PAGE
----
The Secret History

Under the influence of their charismatic classics professor, a group of clever, eccentric misfits at an elite New England college discover a way of thinking and living that is a world away from the humdrum existence of their contemporaries. But when they go beyond the boundaries of normal morality they slip gradually from obsession to corruption and betrayal, and at last – inexorably – into evil.

Summary from Goodreads

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“The snow in the mountains was melting and Bunny had been dead for several weeks before we came to understand the gravity of our situation.”

The first sentence of The Secret History, Donna Tartt’s debut novel of 1992, might be superior to at least 90% of the first sentences of all of the books I’ve ever read. I mean, how can you put down a book after a first sentence like that?

You can’t.

The Secret History is narrated by Richard Papen, a Gatsby-esque, Californian 19-year-old who after a year of medical school (mistake) and basically estrangement from his (mostly indifferent) parents, travels to New England to attend Hampden College, where he plans to study English Literature. Quickly, however, he falls under the spell of a group of Classics students who study with one very particular, ever-so-exclusive professor, separate to the rest of the students at the university. He talks his way into the class, and into the lives of the rich and enigmatic group.

It turns out to be the worst decision he’s ever made.

The novel is, at its heart, a thriller, but it’s a thriller that instead of asking the usual ‘who dunnit’, instead leaves us asking – how? How does it come to be that this group of – admittedly eccentric but not overtly unusual – students murder one of their classmates?

It’s remarkable that in this 600-some page tome, Tartt manages not to let up on the sense of foreboding disaster for even a second. If the group aren’t threatened with exposure from outside sources, they are crumbling from within. It’s quite a situation when you discover that the murder you committed together really only scratches the surface of the mess.

It’s funny – there were many elements in this novel that were familiar. From the group of classmates reading way too much into their school work, to the group themselves; bookish Henry, hot but creepy twins Charles and Camilla and poor half closeted Frances, all felt somewhat archetypal. Richard, even, the working class boy who invents himself a new history to fit in with his rich friends, didn’t feel new as such. And yet, in Tartt’s hands the story felt completely unique.

The richness of her language and the perfect balance between plot and character – what I loved so much about this and The Goldfinch was the way that Tartt establishes an expansive and complicated situation and then delves deep into how her characters respond to it – create a disturbing, hedonistic, shocking and anxious world that I couldn’t help but get lost in.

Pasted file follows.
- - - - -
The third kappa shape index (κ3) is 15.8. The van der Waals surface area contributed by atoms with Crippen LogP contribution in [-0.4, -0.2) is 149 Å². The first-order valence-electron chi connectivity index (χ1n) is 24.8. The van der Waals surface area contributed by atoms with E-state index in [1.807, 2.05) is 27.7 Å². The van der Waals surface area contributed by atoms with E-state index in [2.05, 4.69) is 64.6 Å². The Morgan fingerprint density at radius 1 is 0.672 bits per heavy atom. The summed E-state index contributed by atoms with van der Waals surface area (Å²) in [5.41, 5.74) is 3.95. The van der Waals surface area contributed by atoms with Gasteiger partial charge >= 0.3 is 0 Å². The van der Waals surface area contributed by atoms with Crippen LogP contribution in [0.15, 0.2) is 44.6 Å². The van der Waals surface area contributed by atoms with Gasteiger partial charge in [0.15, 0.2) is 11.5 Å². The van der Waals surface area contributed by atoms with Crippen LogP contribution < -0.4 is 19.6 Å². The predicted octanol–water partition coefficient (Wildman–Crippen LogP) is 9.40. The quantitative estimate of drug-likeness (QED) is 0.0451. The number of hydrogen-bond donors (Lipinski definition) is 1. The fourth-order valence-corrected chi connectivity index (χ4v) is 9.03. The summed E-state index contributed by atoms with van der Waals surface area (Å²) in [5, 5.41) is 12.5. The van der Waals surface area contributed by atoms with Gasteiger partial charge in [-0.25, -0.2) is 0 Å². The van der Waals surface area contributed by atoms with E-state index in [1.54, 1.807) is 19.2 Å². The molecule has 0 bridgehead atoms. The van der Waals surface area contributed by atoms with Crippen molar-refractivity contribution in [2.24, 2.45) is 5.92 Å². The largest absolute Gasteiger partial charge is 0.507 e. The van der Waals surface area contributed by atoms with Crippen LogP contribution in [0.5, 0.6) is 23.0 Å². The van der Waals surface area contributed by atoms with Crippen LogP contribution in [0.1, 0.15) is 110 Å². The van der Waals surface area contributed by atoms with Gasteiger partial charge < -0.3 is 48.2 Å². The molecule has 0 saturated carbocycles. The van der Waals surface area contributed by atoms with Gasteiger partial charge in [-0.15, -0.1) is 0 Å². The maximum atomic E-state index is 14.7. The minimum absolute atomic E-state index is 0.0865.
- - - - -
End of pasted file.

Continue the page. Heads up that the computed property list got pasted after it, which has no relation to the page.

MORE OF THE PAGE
There is a reason so many people recommend this one.

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Author: Lydia Tewkesbury

25. Loves a good story.

14 thoughts on “The Secret History”

  1. *yells* I’m so glad you liked this, it’s one of my absolute all-time favorites. I totally agree that Tartt has this way of taking familiar characters and familiar situations and moulding them in a way that you can’t imagine them anywhere else BUT her book, you know?

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    1. It’s so good!! I am basically in love her her at this point. Absolutely – she has this seamless way of switching between dramatic storyline and the interior life of her characters that I just LOVE. It’s rare that someone’s work feels unique, but Tartt’s totally does.

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    1. I know! Best first line ever. Thanks so much – I hope you do. Whenever people ask me to recommend a book I always go for Donna Tartt. I’ve only read 2 of her novels but they’ve both utterly blown me away.

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  2. Wonderful review, Lydia! You actually install shame in me for not having read this yet. It really does sound like it was brilliantly developed, both story and characters. Definitely need to get my hands on a copy of this one ASAP.

    Liked by 1 person

  3. Wow, I LOVE that first sentence and that book sounds intriguing as hell. I’m not usually reading thrillers, but it feels like that one is filled with tension, and this little group of characters and…. well, you have me really, really, reaaaaaally curious about that one. So happy you loved it so much and thank you for the recommendation! 😀

    Liked by 1 person

    1. It’s so good. I think as a non-thriller reader you’d probably still like it, because it doesn’t read like a traditional thriller at all. In both the books of hers I’ve read Tartt has built this crazy situation, but then rather write something plot driven, dived deep into the interior life of the characters. I just love her so much!

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